that I have to say in support of my opinion; I need not repeat the
arguments therein contained, as

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Text Comparison with Memoirs of Benjamin Franklin; Written by Himself. [Vol. 2 of 2] With his Most Interesting Essays, Letters, and Miscellaneous Writings; Familiar, Moral, Political, Economical, and Philosophical, Selected with Care from All His Published Productions, and Comprising Whatever Is Most Entertaining and Valuable to the General Reader

Page 21
There is no happiness, then, but in a virtuous and self-approving conduct.
Page 33
Sleep, when it follows, will be natural and undisturbed; while indolence, with full feeding, occasions nightmares and horrors inexpressible; we fall from precipices, are assaulted by wild beasts, murderers, and demons, and experience every variety of distress.
Page 34
This fidgetiness (to use a vulgar expression for want of a better) is occasioned wholly by an uneasiness in the skin, owing to the retention of the perspirable matter, the bedclothes having received their quantity, and, being saturated, refusing to take any more.
Page 38
It shows, besides, that you are mindful of what you owe; it makes you appear a careful as well as an honest man, and that still increases your credit.
Page 48
Pharmanes the philosopher told the Romans that truth was the centre on which all things rested: a chart to sail by, a remedy for all evils, and a light to the whole world.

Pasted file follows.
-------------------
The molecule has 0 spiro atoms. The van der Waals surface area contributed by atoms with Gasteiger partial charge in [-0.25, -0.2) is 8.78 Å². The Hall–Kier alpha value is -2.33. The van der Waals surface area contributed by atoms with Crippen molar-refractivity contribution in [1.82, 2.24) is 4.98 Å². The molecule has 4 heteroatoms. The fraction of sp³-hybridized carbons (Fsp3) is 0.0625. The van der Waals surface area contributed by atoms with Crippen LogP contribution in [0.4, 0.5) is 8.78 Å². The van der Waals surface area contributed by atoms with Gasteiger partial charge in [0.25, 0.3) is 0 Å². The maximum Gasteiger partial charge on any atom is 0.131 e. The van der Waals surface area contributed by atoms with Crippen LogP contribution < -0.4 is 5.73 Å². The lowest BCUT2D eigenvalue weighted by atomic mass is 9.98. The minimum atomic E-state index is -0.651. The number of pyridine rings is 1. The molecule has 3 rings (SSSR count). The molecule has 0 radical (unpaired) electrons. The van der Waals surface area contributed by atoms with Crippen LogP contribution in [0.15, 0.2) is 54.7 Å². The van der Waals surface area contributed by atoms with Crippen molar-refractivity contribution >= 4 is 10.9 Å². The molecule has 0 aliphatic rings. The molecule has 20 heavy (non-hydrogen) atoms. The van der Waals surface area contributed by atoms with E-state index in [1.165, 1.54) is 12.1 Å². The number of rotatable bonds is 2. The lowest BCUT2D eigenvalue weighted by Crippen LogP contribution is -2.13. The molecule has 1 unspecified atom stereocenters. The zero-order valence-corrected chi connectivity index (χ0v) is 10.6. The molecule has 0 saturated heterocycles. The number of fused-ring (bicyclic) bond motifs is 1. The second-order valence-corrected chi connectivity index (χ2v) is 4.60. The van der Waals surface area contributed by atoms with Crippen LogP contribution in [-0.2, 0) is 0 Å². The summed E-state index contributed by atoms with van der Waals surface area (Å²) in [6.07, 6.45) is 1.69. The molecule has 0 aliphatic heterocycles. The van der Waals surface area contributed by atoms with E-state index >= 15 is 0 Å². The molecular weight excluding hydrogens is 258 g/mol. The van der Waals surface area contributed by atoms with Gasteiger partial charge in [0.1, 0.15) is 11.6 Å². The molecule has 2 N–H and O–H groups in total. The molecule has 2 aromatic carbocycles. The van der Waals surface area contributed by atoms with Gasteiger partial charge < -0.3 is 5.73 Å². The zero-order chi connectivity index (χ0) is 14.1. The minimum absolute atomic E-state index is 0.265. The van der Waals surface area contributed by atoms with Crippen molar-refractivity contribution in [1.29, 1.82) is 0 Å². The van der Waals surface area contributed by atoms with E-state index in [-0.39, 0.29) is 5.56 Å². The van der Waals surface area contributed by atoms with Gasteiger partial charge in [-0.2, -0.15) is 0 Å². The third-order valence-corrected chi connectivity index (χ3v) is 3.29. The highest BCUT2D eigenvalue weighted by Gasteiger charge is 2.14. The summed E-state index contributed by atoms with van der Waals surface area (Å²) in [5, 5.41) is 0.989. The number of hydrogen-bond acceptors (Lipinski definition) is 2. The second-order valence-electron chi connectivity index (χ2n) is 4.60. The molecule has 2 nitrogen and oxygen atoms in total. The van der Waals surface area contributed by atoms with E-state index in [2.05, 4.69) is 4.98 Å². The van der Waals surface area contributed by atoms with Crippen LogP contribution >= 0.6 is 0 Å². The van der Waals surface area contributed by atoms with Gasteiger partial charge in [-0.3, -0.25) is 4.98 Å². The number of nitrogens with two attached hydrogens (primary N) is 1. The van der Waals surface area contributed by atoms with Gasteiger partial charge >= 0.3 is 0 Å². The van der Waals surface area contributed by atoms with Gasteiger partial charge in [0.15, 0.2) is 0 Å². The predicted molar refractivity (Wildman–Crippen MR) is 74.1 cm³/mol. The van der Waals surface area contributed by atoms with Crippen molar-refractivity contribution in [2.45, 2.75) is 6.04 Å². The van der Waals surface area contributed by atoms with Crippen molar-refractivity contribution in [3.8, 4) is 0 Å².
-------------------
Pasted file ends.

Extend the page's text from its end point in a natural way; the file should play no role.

Page 63
They ought to be repressed; but to whom dare we commit the care of doing it? An evil magistrate, intrusted with power to _punish for words_, would be armed with a weapon the most destructive and terrible.
Page 78
There is also another custom peculiar to the city of Philadelphia, and nearly allied to the former.
Page 132
For a thousand leagues have nearly the same effect with a thousand years.
Page 134
The spelling-book in question was, I think, written by a German.
Page 138
" * * .
Page 139
He was author of some elegant verses on the death of Queen Caroline, and published besides some poems and sermons, and died 1788.
Page 152
What was the consequence of this monstrous pride and insolence? You first sent small armies to subdue us, believing them more than sufficient, but soon found yourselves obliged to send greater; these, whenever they ventured to penetrate our country beyond the protection of their ships, were ether repulsed and obliged to scamper out, or were surrounded, beaten, and taken prisoners.